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Biannual Clock Changing Remains In SD For Now

Jenifer Jones

A measure to keep Daylight Savings Time year round in South Dakota died by a narrow vote on the State Senate floor today.

The legislation aims to end the practice of changing clocks by an hour every fall and spring, two other states don’t change their clocks.

South Dakota’s Lieutenant Governor Matt Michels is known for injecting a bit of levity into the Senate proceedings--the debate over keeping Daylight Savings Time year round was no exception.  

“Does anybody really know what time it is?” asks Michels. 

State Senator Scott Parsley later responded, “To answer your question, does anybody really care?”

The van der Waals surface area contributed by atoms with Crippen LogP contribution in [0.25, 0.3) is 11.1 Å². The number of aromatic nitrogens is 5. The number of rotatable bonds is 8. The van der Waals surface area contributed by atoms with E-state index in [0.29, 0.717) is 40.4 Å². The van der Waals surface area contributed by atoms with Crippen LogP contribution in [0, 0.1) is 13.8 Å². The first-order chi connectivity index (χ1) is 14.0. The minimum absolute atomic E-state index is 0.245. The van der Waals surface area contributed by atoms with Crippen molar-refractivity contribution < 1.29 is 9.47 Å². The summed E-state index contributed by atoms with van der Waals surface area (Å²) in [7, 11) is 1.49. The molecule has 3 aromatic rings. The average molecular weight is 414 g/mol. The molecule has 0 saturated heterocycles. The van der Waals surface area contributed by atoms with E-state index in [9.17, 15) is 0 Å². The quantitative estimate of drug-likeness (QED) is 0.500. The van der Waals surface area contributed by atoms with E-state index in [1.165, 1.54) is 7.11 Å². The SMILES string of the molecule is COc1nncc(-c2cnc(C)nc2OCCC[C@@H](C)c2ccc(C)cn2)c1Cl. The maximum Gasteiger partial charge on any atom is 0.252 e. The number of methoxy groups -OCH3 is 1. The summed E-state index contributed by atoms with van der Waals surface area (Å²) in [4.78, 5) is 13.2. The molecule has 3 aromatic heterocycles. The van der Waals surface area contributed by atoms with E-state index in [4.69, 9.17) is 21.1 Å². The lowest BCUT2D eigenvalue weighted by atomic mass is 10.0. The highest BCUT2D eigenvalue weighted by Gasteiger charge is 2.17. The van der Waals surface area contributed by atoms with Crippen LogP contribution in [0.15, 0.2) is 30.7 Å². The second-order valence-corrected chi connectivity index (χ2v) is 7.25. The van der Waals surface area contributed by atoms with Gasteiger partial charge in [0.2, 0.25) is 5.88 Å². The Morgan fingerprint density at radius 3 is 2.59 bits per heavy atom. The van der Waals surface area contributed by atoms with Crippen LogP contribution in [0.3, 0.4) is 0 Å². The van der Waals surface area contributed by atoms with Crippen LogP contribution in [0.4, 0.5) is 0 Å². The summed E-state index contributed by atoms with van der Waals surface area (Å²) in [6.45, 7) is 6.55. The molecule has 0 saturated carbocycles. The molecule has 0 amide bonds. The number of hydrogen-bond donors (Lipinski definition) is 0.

Parsley went on to oppose the bill, saying he would prefer sticking to standard time all year. It’s not clear if the prime sponsor of the bill, GOP State Senator Betty Olson is a fan of the legendary rock band Chicago but it’s clear she doesn’t like biannual clock changing.

“There isn’t anybody out in my neck of the woods that gets a kick out of changing their clocks twice a year,” says Olson. “And then changing them back, and you’re losing track of time and loosing track of dang near everything,” says Olson.

President of the Senate Matt Michels then called for a vote.

“As the prerogative of the president we shall delay the voting on this bill for an hour,” jokes Michels.

The senate voted moments later, The bill failed narrowly, the vote was 17 to 16, with two excused.  In the State Senate a minimum vote of 18 is required for passage. The issue could be reconsidered at a later date, for now the status quo remains.